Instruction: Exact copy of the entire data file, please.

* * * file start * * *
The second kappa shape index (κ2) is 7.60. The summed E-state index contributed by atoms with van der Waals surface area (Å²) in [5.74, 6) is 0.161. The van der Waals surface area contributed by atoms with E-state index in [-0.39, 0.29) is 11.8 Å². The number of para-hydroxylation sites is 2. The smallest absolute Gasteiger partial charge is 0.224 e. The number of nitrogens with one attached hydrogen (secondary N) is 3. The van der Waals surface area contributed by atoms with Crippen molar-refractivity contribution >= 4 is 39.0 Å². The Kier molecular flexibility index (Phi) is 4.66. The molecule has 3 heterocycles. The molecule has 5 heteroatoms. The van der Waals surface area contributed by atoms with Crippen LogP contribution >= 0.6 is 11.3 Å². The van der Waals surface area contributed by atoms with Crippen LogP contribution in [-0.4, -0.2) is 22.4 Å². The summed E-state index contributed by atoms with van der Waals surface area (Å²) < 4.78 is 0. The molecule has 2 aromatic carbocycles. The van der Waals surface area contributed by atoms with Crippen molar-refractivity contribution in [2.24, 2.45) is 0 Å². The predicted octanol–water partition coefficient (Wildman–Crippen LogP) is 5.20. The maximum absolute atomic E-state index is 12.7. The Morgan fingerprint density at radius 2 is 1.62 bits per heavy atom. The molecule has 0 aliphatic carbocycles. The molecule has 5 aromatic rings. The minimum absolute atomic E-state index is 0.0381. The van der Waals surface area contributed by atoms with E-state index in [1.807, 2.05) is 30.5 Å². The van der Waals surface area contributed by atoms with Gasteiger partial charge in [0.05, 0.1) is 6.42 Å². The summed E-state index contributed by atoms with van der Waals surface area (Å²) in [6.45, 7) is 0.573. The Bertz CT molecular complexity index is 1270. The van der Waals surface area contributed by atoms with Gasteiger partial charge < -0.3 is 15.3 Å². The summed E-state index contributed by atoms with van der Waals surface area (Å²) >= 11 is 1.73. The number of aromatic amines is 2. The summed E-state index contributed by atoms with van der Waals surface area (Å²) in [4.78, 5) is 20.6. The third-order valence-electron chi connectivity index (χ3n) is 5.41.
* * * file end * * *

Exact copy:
The second kappa shape index (κ2) is 7.60. The summed E-state index contributed by atoms with van der Waals surface area (Å²) in [5.74, 6) is 0.161. The van der Waals surface area contributed by atoms with E-state index in [-0.39, 0.29) is 11.8 Å². The number of para-hydroxylation sites is 2. The smallest absolute Gasteiger partial charge is 0.224 e. The number of nitrogens with one attached hydrogen (secondary N) is 3. The van der Waals surface area contributed by atoms with Crippen molar-refractivity contribution >= 4 is 39.0 Å². The Kier molecular flexibility index (Phi) is 4.66. The molecule has 3 heterocycles. The molecule has 5 heteroatoms. The van der Waals surface area contributed by atoms with Crippen LogP contribution >= 0.6 is 11.3 Å². The van der Waals surface area contributed by atoms with Crippen LogP contribution in [-0.4, -0.2) is 22.4 Å². The summed E-state index contributed by atoms with van der Waals surface area (Å²) < 4.78 is 0. The molecule has 2 aromatic carbocycles. The van der Waals surface area contributed by atoms with Crippen molar-refractivity contribution in [2.24, 2.45) is 0 Å². The predicted octanol–water partition coefficient (Wildman–Crippen LogP) is 5.20. The maximum absolute atomic E-state index is 12.7. The Morgan fingerprint density at radius 2 is 1.62 bits per heavy atom. The molecule has 0 aliphatic carbocycles. The molecule has 5 aromatic rings. The minimum absolute atomic E-state index is 0.0381. The van der Waals surface area contributed by atoms with E-state index in [1.807, 2.05) is 30.5 Å². The van der Waals surface area contributed by atoms with Gasteiger partial charge in [0.05, 0.1) is 6.42 Å². The summed E-state index contributed by atoms with van der Waals surface area (Å²) in [6.45, 7) is 0.573. The Bertz CT molecular complexity index is 1270. The van der Waals surface area contributed by atoms with Gasteiger partial charge < -0.3 is 15.3 Å². The summed E-state index contributed by atoms with van der Waals surface area (Å²) >= 11 is 1.73. The number of aromatic amines is 2. The summed E-state index contributed by atoms with van der Waals surface area (Å²) in [4.78, 5) is 20.6. The third-order valence-electron chi connectivity index (χ3n) is 5.41.